Table of Contents
radio for campers
- there are a variety of radio devices available depending upon needs:
- receive-only type devices:
- portable battery operated radios
- Software Defined Radio using laptop and a USB radio dongle with special software and an antenna
- receive and transmit (transceiver) radios
- UHF CB radios (no licence needed)
- higher power rated transceivers which need radio licences to use
- for those going off-grid or for when the internet / mobile phone system goes down such as extreme weather events (strong winds, floods or bushfires knocking out the local electricity grid) it is nice to have other options such as radio which does not rely upon local infrastructures
- radio may be the ONLY way of communicating to the outside world in a disaster
- effect of solar storms on SW radio:
- in general, SW reception is best in periods when solar activity cycle is at its peak due to a longer term strengthening of the F layer in the ionosphere which the SW bounces off EXCEPT when there is an actual solar storm hitting earth.
- solar storm activity increases the density of the ionosphere and whilst this will improve reflectivity from the F layer, but it also increases the density of the D layer through which the shortwaves must pass TWICE hence a solar storm hitting earth will generally cause a short-wave fadeout (SWF) or sudden ionospheric disturbance (SID) especially at lower frequencies (especially 5MHz which may be totally blocked, while a moderate effect may be on the 10MHz region where most international broadcasts occur).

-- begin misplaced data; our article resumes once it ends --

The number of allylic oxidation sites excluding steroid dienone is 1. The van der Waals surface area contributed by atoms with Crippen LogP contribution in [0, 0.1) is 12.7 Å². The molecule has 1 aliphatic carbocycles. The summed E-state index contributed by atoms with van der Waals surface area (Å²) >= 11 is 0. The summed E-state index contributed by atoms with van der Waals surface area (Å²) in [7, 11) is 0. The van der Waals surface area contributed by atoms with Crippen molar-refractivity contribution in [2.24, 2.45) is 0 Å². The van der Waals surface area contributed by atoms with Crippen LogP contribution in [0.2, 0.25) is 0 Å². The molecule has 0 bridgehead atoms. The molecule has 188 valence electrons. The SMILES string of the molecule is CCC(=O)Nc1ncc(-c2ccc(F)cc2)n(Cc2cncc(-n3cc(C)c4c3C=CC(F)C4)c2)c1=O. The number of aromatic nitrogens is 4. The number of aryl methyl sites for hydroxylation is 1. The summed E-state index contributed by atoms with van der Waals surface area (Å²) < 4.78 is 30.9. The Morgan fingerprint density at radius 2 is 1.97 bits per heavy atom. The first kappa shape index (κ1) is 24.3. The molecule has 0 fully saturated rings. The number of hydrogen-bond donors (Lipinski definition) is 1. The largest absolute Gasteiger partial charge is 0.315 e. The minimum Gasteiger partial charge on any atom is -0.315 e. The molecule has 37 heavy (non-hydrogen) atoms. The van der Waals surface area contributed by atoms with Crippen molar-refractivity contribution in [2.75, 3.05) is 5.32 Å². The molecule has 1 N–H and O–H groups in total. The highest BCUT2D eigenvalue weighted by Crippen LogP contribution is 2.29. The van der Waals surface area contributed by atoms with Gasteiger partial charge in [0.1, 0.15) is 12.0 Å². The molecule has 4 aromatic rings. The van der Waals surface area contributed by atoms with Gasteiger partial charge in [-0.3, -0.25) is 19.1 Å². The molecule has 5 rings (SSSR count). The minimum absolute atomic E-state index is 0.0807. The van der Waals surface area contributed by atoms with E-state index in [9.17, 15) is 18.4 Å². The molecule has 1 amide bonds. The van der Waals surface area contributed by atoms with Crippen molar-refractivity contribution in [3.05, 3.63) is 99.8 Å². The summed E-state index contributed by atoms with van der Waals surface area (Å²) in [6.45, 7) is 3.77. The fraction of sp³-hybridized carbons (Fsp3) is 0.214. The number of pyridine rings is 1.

- These Fadeouts mostly have a rapid onset of a few minutes as solar storm hits and a slower recovery lasting perhaps an hour although this is highly variable. The high frequencies (eg. 20MHz) are the last to be affected and the first to recover.
- NOTE: the HF circuit is affected ONLY if there is an ionospheric reflection point for the signal in the sunlit hemisphere - it will not occur if that reflection point is in the dark. 1)
- one can check for current SWFs here: https://www.sws.bom.gov.au/HF_Systems/6/2/1
Types of radio transmission
- AM radio
- amplitude modulation
- the amplitude (strength) of the radio carrier wave is varied by the modulation signal
- FM radio
- frequency modulation
- the frequency of the radio carrier wave is varied by the modulation signal
- FSK radio
- frequency shift keying
- used in wireless digital devices to transmit digital signals
- the frequency of the carrier wave is shifted periodically between two frequencies that represent the two binary digits, 0 and 1, to transmit a sequence of bits.
- OFDM radio systems
- orthogonal frequency division multiplexing
- a family of complicated digital modulation methods very widely used in high bandwidth systems such as WiFi networks, cellphones, digital television broadcasting, and digital audio broadcasting (DAB) to transmit digital data using a minimum of radio spectrum bandwidth.
- has higher spectral efficiency and more resistance to fading than AM or FM.
- sending images as audio signals to create faxes
- facsimile involves scanning the image and encoding that information.
- that encoding is transmitted in the form of audio tones which are within the usual voice frequencies and hence can be readily transmitted with either Frequency Modulation (FM) in VHF or UHF bands or Single Sideband for HF bands
- a computer connected to the receiver's audio out with appropriate software can then decode the audio into a visual image file - usually a GIF.
- this is often used for weather maps
Radio frequency bands
- the radio spectrum is divided into 12 bands including
long wave (LW)
- transmitters require a tall radio mast and carrier frequencies are exact multiples of 9 kHz;
- used for broadcasting only within ITU Region 1 including Europe, Russia, Nth Africa
- long-wave signals can travel very long distances up to 1000s of kms
medium (MF or MW)
- 300 – 3000 kHz with wavelength of 1000–100m